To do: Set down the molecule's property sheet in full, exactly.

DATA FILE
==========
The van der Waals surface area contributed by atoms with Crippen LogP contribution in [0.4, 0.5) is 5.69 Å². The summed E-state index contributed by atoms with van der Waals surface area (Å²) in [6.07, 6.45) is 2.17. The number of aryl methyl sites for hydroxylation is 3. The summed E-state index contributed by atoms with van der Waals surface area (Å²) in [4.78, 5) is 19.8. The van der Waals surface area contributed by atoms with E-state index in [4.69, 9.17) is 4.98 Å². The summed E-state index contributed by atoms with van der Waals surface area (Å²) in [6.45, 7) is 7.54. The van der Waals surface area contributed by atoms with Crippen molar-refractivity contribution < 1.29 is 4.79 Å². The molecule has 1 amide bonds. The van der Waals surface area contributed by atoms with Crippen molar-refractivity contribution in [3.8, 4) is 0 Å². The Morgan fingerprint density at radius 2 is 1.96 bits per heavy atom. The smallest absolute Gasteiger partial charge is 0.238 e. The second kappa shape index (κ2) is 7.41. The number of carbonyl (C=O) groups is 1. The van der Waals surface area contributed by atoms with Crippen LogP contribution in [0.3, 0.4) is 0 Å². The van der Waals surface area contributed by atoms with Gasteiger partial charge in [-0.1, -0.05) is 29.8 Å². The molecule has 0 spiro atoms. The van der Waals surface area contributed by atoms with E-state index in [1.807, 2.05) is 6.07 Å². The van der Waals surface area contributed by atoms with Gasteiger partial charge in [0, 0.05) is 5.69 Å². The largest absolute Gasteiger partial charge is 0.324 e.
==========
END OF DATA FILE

The van der Waals surface area contributed by atoms with Crippen LogP contribution in [0.4, 0.5) is 5.69 Å². The summed E-state index contributed by atoms with van der Waals surface area (Å²) in [6.07, 6.45) is 2.17. The number of aryl methyl sites for hydroxylation is 3. The summed E-state index contributed by atoms with van der Waals surface area (Å²) in [4.78, 5) is 19.8. The van der Waals surface area contributed by atoms with E-state index in [4.69, 9.17) is 4.98 Å². The summed E-state index contributed by atoms with van der Waals surface area (Å²) in [6.45, 7) is 7.54. The van der Waals surface area contributed by atoms with Crippen molar-refractivity contribution < 1.29 is 4.79 Å². The molecule has 1 amide bonds. The van der Waals surface area contributed by atoms with Crippen molar-refractivity contribution in [3.8, 4) is 0 Å². The Morgan fingerprint density at radius 2 is 1.96 bits per heavy atom. The smallest absolute Gasteiger partial charge is 0.238 e. The second kappa shape index (κ2) is 7.41. The number of carbonyl (C=O) groups is 1. The van der Waals surface area contributed by atoms with Crippen LogP contribution in [0.3, 0.4) is 0 Å². The van der Waals surface area contributed by atoms with Gasteiger partial charge in [-0.1, -0.05) is 29.8 Å². The molecule has 0 spiro atoms. The van der Waals surface area contributed by atoms with E-state index in [1.807, 2.05) is 6.07 Å². The van der Waals surface area contributed by atoms with Gasteiger partial charge in [0, 0.05) is 5.69 Å². The largest absolute Gasteiger partial charge is 0.324 e.